Bihar 2015 And UP 2017: Four Ways The Two States Are Similar (But Not Really...)
Are the comparisons between assembly elections of Bihar and UP justified beyond a point?
The assembly elections in Bihar in 2015 are seen as an important event of the Modi-era of Indian politics. Will the elections in neighbouring Uttar Pradesh be the same or are comparisons between the two clearly contrived?
There are four key themes we can look at.
First, both Uttar Pradesh and Bihar have a common history of anti-Congressism. Mulayam Singh Yadav came to power replacing ND Tiwari of the Congress as chief minister on 5 December 1989 and about three months later Lalu Prasad Yadav became chief minister of Bihar on 10 March 1990 replacing Jagannath Mishra, again of the Congress. Both replaced Brahmin CMs.
Since then, power in Bihar has never gone to national parties, though BJP was part of the government after entering into a coalition with Janata Dal of Nitish Kumar. In UP, however, BJP could come to power once for a full term from September 1997 to March 2002. However, political power has usually alternated between two dominant regional parties in the two states: RJD of Lalu Prasad Yadav and JDU of Nitish Kumar in Bihar; and Mayawati’s BSP and SP of Mulayam-Akhilesh in UP.
Secondly, political base of the electorate in both states shifted to the other backward class (OBCs). However, both states suffered split in the electorate rather differently. Bihar suffered a vertical split between the two OBC leaders- Lalu and Nitish, whereas UP suffered a horizontal split between in the votes between Mulayam and Mayawati with OBCs going to SP and Dalits going to BSP.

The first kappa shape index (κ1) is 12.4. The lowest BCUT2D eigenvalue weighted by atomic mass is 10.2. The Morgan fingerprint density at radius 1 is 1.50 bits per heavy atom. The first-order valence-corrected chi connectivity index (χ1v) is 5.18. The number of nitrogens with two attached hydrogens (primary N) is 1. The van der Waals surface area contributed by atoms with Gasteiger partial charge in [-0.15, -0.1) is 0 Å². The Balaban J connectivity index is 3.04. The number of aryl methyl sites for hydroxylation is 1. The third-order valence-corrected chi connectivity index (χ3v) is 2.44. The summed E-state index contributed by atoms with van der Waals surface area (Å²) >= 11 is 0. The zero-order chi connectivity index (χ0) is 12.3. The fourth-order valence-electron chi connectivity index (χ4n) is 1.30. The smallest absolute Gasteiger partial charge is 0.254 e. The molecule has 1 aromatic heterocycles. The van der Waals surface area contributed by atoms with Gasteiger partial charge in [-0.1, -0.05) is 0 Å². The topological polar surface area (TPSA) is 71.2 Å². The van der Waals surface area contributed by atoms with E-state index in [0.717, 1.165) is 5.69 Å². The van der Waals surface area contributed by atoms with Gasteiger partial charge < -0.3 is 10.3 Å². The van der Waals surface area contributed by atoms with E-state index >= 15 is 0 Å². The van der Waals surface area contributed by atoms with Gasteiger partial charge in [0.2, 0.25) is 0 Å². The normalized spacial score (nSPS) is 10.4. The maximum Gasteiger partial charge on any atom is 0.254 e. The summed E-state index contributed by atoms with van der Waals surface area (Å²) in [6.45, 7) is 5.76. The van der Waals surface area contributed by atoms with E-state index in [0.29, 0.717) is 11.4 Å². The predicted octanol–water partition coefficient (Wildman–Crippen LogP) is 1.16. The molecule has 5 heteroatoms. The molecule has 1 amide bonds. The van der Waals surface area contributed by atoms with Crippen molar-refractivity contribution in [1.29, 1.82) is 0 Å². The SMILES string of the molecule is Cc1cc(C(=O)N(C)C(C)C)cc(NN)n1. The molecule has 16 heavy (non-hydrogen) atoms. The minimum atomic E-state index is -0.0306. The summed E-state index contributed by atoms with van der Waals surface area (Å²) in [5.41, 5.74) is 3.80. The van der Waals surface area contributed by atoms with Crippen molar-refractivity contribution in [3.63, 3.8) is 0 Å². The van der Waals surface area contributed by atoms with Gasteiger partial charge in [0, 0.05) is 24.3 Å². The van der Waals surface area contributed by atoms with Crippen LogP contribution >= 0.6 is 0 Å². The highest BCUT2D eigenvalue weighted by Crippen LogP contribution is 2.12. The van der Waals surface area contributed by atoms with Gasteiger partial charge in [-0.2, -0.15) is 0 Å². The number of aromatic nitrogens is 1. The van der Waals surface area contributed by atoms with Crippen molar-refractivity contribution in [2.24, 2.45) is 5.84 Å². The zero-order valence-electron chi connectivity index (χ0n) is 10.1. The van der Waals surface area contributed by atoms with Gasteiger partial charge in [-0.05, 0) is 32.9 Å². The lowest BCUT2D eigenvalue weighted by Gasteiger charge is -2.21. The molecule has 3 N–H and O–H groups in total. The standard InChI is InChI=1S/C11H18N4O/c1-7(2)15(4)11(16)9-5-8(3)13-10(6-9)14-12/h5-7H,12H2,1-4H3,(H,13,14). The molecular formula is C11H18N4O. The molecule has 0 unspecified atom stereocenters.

During the 2015 Bihar assembly elections, there was a union between the two vertical groups because of the coming together of JDU and RJD, The same is nowhere in sight though in UP as the horizontal split is in place and there is no chance of OBCs and Dalits coming together under the banner of any one party or leader.
Thirdly, Bihar in 2015 had a ‘maha’gathbandhan while UP in 2017 is seeing a simple SP - Congress alliance. The ‘maha’gathbandhan in Bihar 2015 included the JDU, RJD and the Congress. The same model although was rejected in UP. Here, only SP and Congress are going to the polls in an alliance.
However, the fundamental difference between UP and Bihar in this regard is that the Congress in UP has become almost a non-entity by being out of power since 1989, whereas in Bihar, Nitish’s dominant alliance partner Lalu’s RJD had a long innings in politics till 2005. Also, Nitish and Lalu could ensure some cooperation between their cadre and a transfer of their respective votes to each other’s parties. It is yet to be seen if Akhilesh and Rahul can do the same in UP.
Fourthly, in both Bihar and UP, the incumbent CMs faced in-house revolts. Nitish faced revolt from Jitan Ram Manjhi, his own protégé from the Dalit community whom he had installed as a ‘puppet’ CM; and in UP, incumbent CM Akhilesh faces revolt from his own father and party supremo Mulayam, and uncle Shivpal Yadav. While Manjhi’s revolt may not have been effective, Akhilesh can be put to serious problem through family feud and an in-house insurgency. Mulayam has already asked his followers to stand against Congress candidates of the coalition, and Shivpal had announced that he’d form a new party after the polls.
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